Moth | Phaseolus aconitifolius

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Vigna aconitifolia is a drought-resistant legume, commonly grown in arid and semi-arid regions of India. It is commonly called mat bean, moth bean, matki, Turkish gram or dew bean. The pods, sprouts and protein rich seeds of this crop are commonly consumed in India. Moth bean can be grown

Local name: Moth

Moth is a creeping annual which can be used as a green manure and as a fodder. It forms excellent hay. It is sown in the kharif season by broadcasting. The yield is about 250 quintals per hectare.

Moth bean, a short-day crop, is one of the most drought resistant pulses in India. Grown at altitudes up to 1300m above sea level, it has a wide pH range (3.5–10) and can tolerate slight salinity. While dry sandy soil is most suitable for production, moth bean can tolerate a variety of soil types. The low lying soil cover the crop creates helps prevent soil erosion by preventing moisture loss.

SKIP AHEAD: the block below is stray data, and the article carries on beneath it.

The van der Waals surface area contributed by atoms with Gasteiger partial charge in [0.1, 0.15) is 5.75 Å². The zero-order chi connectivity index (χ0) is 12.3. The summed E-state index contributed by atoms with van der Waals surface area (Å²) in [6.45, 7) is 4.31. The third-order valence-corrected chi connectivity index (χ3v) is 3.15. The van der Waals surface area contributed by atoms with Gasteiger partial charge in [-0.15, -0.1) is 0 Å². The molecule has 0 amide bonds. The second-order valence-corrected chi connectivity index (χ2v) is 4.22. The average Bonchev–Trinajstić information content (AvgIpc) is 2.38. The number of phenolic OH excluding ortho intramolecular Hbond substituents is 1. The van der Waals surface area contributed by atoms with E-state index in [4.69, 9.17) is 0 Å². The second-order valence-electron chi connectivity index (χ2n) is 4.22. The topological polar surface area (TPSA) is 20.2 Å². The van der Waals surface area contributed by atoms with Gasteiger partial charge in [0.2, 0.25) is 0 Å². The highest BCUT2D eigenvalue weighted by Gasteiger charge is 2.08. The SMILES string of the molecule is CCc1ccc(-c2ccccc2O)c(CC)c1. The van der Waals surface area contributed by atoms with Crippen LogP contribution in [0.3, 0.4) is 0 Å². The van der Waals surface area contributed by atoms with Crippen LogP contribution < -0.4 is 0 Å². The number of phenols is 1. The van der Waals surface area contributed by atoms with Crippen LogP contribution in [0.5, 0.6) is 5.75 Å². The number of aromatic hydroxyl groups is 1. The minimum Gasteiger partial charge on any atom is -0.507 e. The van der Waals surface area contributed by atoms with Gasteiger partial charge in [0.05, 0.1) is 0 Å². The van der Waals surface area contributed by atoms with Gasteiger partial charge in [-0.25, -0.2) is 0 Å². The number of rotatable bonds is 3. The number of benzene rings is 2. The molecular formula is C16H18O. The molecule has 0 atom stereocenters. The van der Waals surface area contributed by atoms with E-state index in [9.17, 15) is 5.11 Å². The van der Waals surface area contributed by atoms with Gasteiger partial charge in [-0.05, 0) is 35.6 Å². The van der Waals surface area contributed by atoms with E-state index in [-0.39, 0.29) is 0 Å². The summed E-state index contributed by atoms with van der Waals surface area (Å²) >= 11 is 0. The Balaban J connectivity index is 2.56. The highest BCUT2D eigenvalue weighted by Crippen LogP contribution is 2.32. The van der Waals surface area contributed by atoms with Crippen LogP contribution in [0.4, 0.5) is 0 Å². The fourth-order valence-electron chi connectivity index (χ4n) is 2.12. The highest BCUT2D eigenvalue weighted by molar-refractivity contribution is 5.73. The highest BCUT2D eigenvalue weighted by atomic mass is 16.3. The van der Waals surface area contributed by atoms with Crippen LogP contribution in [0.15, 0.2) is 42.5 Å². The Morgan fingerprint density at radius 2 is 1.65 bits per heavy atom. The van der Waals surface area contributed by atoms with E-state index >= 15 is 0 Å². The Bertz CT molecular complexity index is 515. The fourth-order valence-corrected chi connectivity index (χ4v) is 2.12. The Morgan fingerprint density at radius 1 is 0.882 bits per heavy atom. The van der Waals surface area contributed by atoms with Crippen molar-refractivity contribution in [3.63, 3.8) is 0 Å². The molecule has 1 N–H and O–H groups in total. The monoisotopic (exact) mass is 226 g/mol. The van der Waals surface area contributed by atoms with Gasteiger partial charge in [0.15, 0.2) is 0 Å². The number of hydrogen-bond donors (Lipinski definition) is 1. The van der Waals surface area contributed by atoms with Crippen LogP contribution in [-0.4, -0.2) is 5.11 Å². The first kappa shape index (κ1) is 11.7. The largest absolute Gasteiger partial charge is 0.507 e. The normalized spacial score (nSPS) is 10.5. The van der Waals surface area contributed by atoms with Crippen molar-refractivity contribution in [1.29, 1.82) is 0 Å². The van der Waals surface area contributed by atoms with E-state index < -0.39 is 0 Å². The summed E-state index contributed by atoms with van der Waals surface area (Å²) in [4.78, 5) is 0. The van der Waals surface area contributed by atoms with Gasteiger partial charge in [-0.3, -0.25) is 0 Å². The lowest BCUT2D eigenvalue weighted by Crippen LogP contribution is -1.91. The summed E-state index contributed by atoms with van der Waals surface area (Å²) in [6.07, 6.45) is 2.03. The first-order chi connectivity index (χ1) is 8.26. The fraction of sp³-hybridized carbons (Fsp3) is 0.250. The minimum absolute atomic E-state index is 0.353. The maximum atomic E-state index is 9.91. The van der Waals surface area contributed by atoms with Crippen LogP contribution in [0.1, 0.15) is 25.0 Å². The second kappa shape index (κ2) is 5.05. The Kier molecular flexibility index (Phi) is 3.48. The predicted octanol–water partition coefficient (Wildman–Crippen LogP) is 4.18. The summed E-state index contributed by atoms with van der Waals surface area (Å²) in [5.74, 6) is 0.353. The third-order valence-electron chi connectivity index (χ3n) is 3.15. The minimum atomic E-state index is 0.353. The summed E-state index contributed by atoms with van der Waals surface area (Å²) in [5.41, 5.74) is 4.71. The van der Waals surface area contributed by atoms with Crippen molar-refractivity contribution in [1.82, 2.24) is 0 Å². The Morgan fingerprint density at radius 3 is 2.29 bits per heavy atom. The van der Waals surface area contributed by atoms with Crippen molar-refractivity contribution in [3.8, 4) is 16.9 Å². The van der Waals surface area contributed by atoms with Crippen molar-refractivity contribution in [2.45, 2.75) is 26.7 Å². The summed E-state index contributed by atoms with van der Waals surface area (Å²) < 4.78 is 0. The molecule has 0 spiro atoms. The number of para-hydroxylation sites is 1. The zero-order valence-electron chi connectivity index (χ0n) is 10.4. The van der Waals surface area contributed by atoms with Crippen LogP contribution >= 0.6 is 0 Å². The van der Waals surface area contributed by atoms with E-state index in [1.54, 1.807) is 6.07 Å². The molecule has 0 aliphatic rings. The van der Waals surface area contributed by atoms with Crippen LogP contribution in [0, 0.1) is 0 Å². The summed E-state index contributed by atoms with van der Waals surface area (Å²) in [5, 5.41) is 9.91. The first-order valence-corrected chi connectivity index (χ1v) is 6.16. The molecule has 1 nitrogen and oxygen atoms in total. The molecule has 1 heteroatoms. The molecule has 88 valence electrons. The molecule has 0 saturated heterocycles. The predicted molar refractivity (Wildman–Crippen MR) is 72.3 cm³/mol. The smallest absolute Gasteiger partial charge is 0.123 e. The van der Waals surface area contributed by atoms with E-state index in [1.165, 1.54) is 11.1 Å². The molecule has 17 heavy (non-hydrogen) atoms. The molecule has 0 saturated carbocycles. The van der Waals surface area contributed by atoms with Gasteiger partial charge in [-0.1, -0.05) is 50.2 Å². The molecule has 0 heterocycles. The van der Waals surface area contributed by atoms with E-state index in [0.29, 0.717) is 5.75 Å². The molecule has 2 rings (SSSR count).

Phaseolus aconitifolius

Optimum production of moth bean occurs between 24–32 °C, but has been shown to tolerate up to 45 °C during the day. Growth is optimal at a constant temperature. The moth bean is one of the most drought resistant pulse in India, requiring little irrigation for production. While optimal annual rainfall for production is 500–750 mm, it is able to grow with 200–300 mm annually, and some yield has been noted at rainfall levels as low as 50–60 mm per year. Propagation of moth bean is done by seed, preferably on a prepared seedbed, at an optimal temperature of 25–27 °C. Fertilizer applications to moth bean are uncommon in India.